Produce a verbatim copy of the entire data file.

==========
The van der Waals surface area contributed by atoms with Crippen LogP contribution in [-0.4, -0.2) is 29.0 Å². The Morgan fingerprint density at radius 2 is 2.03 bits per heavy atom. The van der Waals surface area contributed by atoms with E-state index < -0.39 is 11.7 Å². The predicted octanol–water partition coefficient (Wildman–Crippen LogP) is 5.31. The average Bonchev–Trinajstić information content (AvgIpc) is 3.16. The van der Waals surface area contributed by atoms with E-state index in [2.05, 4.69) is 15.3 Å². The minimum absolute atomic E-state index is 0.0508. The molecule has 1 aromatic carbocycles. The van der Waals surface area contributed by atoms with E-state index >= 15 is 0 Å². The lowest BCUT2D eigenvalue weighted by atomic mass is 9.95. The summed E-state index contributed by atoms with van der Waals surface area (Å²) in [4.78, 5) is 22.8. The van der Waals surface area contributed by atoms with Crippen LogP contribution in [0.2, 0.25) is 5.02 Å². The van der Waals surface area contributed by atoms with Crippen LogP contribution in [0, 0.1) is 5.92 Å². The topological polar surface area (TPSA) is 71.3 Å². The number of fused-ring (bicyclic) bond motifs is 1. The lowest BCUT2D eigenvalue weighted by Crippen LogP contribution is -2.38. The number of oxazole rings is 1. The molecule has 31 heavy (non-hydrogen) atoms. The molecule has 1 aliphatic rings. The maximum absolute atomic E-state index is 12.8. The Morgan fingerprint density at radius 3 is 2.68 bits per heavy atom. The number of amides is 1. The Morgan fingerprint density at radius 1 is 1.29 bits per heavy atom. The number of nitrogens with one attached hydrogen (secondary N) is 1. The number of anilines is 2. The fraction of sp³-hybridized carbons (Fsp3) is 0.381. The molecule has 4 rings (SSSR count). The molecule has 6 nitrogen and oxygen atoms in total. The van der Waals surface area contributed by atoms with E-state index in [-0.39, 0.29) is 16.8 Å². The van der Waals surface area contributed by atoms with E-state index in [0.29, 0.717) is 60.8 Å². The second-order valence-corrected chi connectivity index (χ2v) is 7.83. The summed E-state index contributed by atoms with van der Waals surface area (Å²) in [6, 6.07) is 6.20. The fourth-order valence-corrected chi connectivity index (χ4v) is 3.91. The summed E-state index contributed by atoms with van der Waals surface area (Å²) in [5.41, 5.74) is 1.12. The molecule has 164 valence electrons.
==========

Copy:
The van der Waals surface area contributed by atoms with Crippen LogP contribution in [-0.4, -0.2) is 29.0 Å². The Morgan fingerprint density at radius 2 is 2.03 bits per heavy atom. The van der Waals surface area contributed by atoms with E-state index < -0.39 is 11.7 Å². The predicted octanol–water partition coefficient (Wildman–Crippen LogP) is 5.31. The average Bonchev–Trinajstić information content (AvgIpc) is 3.16. The van der Waals surface area contributed by atoms with E-state index in [2.05, 4.69) is 15.3 Å². The minimum absolute atomic E-state index is 0.0508. The molecule has 1 aromatic carbocycles. The van der Waals surface area contributed by atoms with E-state index >= 15 is 0 Å². The lowest BCUT2D eigenvalue weighted by atomic mass is 9.95. The summed E-state index contributed by atoms with van der Waals surface area (Å²) in [4.78, 5) is 22.8. The van der Waals surface area contributed by atoms with Crippen LogP contribution in [0.2, 0.25) is 5.02 Å². The van der Waals surface area contributed by atoms with Crippen LogP contribution in [0, 0.1) is 5.92 Å². The topological polar surface area (TPSA) is 71.3 Å². The number of fused-ring (bicyclic) bond motifs is 1. The lowest BCUT2D eigenvalue weighted by Crippen LogP contribution is -2.38. The number of oxazole rings is 1. The molecule has 31 heavy (non-hydrogen) atoms. The molecule has 1 aliphatic rings. The maximum absolute atomic E-state index is 12.8. The Morgan fingerprint density at radius 3 is 2.68 bits per heavy atom. The number of amides is 1. The Morgan fingerprint density at radius 1 is 1.29 bits per heavy atom. The number of nitrogens with one attached hydrogen (secondary N) is 1. The number of anilines is 2. The fraction of sp³-hybridized carbons (Fsp3) is 0.381. The molecule has 4 rings (SSSR count). The molecule has 6 nitrogen and oxygen atoms in total. The van der Waals surface area contributed by atoms with E-state index in [-0.39, 0.29) is 16.8 Å². The van der Waals surface area contributed by atoms with E-state index in [0.29, 0.717) is 60.8 Å². The second-order valence-corrected chi connectivity index (χ2v) is 7.83. The summed E-state index contributed by atoms with van der Waals surface area (Å²) in [6, 6.07) is 6.20. The fourth-order valence-corrected chi connectivity index (χ4v) is 3.91. The summed E-state index contributed by atoms with van der Waals surface area (Å²) in [5.41, 5.74) is 1.12. The molecule has 164 valence electrons.